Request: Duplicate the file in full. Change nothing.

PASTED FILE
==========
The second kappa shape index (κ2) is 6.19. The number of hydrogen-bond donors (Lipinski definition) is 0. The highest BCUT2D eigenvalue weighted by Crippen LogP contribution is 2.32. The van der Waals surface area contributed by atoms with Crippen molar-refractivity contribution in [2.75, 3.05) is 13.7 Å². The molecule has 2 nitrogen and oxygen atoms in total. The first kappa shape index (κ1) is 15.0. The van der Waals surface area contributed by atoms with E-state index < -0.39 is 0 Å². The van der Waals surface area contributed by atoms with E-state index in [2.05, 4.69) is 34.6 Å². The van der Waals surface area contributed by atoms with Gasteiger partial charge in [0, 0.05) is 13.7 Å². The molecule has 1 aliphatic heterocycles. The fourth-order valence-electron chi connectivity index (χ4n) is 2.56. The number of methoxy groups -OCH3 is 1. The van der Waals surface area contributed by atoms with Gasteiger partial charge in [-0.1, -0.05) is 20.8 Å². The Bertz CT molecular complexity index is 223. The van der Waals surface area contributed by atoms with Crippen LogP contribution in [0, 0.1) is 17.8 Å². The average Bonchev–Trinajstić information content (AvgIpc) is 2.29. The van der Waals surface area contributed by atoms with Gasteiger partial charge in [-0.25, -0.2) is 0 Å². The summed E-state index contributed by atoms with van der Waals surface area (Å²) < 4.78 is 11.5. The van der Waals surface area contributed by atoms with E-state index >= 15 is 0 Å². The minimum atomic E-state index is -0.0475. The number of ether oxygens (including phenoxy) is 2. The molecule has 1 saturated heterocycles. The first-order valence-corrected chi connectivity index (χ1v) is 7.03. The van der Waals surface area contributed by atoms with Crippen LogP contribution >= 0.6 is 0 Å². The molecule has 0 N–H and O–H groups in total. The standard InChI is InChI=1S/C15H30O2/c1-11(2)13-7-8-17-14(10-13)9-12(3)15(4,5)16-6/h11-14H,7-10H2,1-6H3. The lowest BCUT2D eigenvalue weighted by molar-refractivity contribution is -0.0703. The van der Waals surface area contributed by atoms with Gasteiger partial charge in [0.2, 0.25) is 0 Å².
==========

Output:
The second kappa shape index (κ2) is 6.19. The number of hydrogen-bond donors (Lipinski definition) is 0. The highest BCUT2D eigenvalue weighted by Crippen LogP contribution is 2.32. The van der Waals surface area contributed by atoms with Crippen molar-refractivity contribution in [2.75, 3.05) is 13.7 Å². The molecule has 2 nitrogen and oxygen atoms in total. The first kappa shape index (κ1) is 15.0. The van der Waals surface area contributed by atoms with E-state index < -0.39 is 0 Å². The van der Waals surface area contributed by atoms with E-state index in [2.05, 4.69) is 34.6 Å². The van der Waals surface area contributed by atoms with Gasteiger partial charge in [0, 0.05) is 13.7 Å². The molecule has 1 aliphatic heterocycles. The fourth-order valence-electron chi connectivity index (χ4n) is 2.56. The number of methoxy groups -OCH3 is 1. The van der Waals surface area contributed by atoms with Gasteiger partial charge in [-0.1, -0.05) is 20.8 Å². The Bertz CT molecular complexity index is 223. The van der Waals surface area contributed by atoms with Crippen LogP contribution in [0, 0.1) is 17.8 Å². The average Bonchev–Trinajstić information content (AvgIpc) is 2.29. The van der Waals surface area contributed by atoms with Gasteiger partial charge in [-0.25, -0.2) is 0 Å². The summed E-state index contributed by atoms with van der Waals surface area (Å²) < 4.78 is 11.5. The van der Waals surface area contributed by atoms with E-state index >= 15 is 0 Å². The minimum atomic E-state index is -0.0475. The number of ether oxygens (including phenoxy) is 2. The molecule has 1 saturated heterocycles. The first-order valence-corrected chi connectivity index (χ1v) is 7.03. The van der Waals surface area contributed by atoms with Crippen LogP contribution >= 0.6 is 0 Å². The molecule has 0 N–H and O–H groups in total. The standard InChI is InChI=1S/C15H30O2/c1-11(2)13-7-8-17-14(10-13)9-12(3)15(4,5)16-6/h11-14H,7-10H2,1-6H3. The lowest BCUT2D eigenvalue weighted by molar-refractivity contribution is -0.0703. The van der Waals surface area contributed by atoms with Gasteiger partial charge in [0.2, 0.25) is 0 Å².